(Reuters) - Delta Air Lines DAL.N said on Thursday it would no longer fly Boeing Co's BA.N wide-body 777 aircraft and some of the other older high-maintenance jets, as the U.S. carrier looks to cut costs amid a steep fall in bookings due to travel restrictions around the world.
The spread of the novel coronavirus has virtually brought airports around the globe to a standstill, leaving airlines to take drastic steps to make savings.
The move to retire 18 Boeing 777 jets, along with the MD-90 planes, by the end of the year would result in second-quarter non-cash impairment charges of $1.4 billion to $1.7 billion, before tax, the airline said. (bit.ly/2T3VIKa)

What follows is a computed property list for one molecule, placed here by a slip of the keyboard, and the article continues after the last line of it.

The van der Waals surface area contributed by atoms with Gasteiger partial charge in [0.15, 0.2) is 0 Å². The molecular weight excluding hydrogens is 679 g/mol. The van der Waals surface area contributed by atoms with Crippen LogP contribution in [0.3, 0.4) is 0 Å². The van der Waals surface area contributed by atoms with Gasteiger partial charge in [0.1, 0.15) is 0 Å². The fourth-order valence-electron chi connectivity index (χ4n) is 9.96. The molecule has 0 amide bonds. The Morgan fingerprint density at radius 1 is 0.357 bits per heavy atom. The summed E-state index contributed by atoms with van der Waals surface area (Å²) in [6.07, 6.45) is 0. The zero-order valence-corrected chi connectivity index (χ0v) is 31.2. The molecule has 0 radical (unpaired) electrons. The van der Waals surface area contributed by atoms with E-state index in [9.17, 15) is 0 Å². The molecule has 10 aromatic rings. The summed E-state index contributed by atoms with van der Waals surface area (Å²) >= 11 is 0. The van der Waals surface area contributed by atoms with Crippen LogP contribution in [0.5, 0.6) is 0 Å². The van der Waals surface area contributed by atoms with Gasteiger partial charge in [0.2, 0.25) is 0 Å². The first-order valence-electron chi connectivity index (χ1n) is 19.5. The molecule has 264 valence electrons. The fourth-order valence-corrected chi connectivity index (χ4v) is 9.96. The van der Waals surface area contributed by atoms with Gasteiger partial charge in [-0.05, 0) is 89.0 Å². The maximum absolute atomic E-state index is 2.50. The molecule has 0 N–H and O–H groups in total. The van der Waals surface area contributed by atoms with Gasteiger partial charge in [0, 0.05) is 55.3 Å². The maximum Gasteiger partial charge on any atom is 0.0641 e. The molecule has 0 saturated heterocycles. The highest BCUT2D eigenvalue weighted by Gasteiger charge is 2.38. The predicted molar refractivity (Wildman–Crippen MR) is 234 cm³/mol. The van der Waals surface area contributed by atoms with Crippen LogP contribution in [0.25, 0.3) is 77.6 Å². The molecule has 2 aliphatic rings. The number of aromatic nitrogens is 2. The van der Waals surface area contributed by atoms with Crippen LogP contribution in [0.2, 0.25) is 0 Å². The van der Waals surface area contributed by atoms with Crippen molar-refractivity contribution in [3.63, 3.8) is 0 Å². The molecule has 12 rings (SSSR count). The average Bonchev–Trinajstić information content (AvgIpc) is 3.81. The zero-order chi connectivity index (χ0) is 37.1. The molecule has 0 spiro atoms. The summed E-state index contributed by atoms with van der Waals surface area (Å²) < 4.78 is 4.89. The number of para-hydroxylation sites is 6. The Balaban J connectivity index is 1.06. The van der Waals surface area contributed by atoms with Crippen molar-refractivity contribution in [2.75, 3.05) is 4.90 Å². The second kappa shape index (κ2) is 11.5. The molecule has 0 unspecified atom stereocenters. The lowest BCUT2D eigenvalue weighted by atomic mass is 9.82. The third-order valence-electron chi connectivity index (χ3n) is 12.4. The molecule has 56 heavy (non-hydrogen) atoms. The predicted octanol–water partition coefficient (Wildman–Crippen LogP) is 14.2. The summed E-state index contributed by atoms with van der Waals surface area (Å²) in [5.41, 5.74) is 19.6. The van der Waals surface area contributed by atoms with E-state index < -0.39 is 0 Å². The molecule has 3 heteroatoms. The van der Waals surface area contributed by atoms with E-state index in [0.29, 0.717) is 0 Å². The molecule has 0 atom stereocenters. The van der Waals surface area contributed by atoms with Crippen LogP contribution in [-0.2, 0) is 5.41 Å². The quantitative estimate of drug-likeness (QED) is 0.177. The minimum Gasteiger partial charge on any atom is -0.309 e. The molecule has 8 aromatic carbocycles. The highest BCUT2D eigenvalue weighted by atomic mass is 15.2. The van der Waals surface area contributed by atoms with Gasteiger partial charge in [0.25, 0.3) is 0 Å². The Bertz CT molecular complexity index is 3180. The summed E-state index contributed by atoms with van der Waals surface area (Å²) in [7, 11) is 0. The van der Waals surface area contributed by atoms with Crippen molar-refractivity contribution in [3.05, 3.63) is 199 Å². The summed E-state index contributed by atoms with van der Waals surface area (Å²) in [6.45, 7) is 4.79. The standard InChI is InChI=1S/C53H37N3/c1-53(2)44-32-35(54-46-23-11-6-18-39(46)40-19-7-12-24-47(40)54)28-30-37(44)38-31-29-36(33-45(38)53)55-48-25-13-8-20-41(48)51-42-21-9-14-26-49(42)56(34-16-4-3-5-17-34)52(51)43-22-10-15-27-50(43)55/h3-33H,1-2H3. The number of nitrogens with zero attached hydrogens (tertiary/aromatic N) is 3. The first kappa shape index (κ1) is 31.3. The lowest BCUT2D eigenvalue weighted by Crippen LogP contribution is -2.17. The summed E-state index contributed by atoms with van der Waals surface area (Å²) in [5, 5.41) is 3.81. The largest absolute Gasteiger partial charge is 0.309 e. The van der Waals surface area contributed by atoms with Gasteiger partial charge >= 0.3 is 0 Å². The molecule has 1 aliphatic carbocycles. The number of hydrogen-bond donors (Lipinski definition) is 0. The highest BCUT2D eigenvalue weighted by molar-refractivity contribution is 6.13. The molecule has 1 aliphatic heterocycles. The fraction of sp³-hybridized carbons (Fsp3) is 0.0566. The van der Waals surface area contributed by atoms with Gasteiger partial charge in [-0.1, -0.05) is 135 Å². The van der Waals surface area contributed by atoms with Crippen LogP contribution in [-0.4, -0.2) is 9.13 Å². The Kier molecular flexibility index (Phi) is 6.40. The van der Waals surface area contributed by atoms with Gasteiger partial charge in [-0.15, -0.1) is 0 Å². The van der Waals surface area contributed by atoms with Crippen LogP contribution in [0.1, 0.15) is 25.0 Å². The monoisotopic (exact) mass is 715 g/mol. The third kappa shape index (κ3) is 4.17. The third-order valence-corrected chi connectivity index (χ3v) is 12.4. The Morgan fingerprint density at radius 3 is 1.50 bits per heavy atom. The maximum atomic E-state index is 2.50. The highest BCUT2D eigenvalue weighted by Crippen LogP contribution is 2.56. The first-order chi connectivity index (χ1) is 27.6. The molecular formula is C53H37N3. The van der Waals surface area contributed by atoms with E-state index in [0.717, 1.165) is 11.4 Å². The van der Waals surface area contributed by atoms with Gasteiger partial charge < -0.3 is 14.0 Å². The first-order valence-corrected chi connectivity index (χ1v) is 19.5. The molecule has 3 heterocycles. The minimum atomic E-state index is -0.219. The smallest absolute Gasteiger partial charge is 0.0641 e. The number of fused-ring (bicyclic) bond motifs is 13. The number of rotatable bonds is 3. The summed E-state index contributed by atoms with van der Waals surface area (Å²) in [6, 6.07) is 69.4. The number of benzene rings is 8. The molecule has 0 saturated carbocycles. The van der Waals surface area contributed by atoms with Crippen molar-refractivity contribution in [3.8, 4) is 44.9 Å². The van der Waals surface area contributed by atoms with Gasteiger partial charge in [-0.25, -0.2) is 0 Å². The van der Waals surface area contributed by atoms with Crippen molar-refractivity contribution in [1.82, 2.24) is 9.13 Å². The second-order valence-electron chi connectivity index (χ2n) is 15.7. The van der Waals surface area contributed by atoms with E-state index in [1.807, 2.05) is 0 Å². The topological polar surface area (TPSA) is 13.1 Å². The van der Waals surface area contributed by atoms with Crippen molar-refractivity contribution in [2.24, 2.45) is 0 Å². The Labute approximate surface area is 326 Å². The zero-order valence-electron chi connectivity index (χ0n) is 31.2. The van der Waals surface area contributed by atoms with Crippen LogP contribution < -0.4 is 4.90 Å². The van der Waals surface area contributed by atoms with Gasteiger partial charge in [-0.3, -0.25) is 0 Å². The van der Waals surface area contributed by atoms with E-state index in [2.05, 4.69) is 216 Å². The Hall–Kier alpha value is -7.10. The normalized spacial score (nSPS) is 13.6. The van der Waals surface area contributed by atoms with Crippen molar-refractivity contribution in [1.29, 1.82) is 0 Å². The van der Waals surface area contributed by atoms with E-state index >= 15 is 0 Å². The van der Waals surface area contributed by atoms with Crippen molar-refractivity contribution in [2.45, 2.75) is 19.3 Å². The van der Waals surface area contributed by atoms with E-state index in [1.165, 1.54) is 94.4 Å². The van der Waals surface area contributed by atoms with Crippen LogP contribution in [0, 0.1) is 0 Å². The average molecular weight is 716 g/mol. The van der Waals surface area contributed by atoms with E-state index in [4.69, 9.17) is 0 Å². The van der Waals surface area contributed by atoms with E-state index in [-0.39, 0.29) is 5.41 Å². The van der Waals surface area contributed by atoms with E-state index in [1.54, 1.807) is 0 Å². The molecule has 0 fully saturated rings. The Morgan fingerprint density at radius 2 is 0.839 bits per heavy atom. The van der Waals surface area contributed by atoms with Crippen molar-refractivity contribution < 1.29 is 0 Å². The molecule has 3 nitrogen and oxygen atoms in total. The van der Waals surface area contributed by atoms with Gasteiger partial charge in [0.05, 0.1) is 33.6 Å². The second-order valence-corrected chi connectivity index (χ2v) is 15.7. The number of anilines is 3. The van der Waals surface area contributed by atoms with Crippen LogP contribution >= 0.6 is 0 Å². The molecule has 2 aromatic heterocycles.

Delta said it would use Airbus SE's AIR.PA more fuel-efficient and cost-effective A330 and A350-900 wide-body planes for long-haul flying when international demand returns.
"Our principal financial goal for 2020 is to reduce our cash burn to zero by the end of the year, which will mean, for the next two to three years, a smaller network, fleet and operation in response to substantially reduced customer demand," Chief Executive Officer Ed Bastian said. (bit.ly/3cuR27W)
Reporting by Ankit Ajmera in Bengaluru; Editing by Vinay Dwivedi
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